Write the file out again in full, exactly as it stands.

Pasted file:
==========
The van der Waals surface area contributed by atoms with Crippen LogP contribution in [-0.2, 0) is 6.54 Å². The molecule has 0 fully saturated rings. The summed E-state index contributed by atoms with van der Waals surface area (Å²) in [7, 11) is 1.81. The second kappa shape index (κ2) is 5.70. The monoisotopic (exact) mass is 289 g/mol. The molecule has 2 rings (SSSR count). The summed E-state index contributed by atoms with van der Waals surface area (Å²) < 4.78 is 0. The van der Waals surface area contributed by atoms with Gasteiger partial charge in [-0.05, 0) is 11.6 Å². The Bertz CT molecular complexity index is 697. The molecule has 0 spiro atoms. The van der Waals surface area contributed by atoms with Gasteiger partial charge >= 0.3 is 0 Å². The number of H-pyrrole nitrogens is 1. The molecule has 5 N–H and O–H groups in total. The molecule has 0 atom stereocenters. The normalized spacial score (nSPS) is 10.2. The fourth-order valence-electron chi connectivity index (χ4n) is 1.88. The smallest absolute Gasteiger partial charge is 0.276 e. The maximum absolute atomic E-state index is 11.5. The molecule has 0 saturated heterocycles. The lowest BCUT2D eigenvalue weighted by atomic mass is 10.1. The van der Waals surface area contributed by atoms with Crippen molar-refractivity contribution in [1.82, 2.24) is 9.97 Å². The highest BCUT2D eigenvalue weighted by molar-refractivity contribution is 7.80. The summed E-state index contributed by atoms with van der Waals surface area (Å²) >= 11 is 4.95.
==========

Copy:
The van der Waals surface area contributed by atoms with Crippen LogP contribution in [-0.2, 0) is 6.54 Å². The molecule has 0 fully saturated rings. The summed E-state index contributed by atoms with van der Waals surface area (Å²) in [7, 11) is 1.81. The second kappa shape index (κ2) is 5.70. The monoisotopic (exact) mass is 289 g/mol. The molecule has 2 rings (SSSR count). The summed E-state index contributed by atoms with van der Waals surface area (Å²) < 4.78 is 0. The van der Waals surface area contributed by atoms with Gasteiger partial charge in [-0.05, 0) is 11.6 Å². The Bertz CT molecular complexity index is 697. The molecule has 0 spiro atoms. The van der Waals surface area contributed by atoms with Gasteiger partial charge >= 0.3 is 0 Å². The number of H-pyrrole nitrogens is 1. The molecule has 5 N–H and O–H groups in total. The molecule has 0 atom stereocenters. The normalized spacial score (nSPS) is 10.2. The fourth-order valence-electron chi connectivity index (χ4n) is 1.88. The smallest absolute Gasteiger partial charge is 0.276 e. The maximum absolute atomic E-state index is 11.5. The molecule has 0 saturated heterocycles. The lowest BCUT2D eigenvalue weighted by atomic mass is 10.1. The van der Waals surface area contributed by atoms with Crippen molar-refractivity contribution in [1.82, 2.24) is 9.97 Å². The highest BCUT2D eigenvalue weighted by molar-refractivity contribution is 7.80. The summed E-state index contributed by atoms with van der Waals surface area (Å²) >= 11 is 4.95.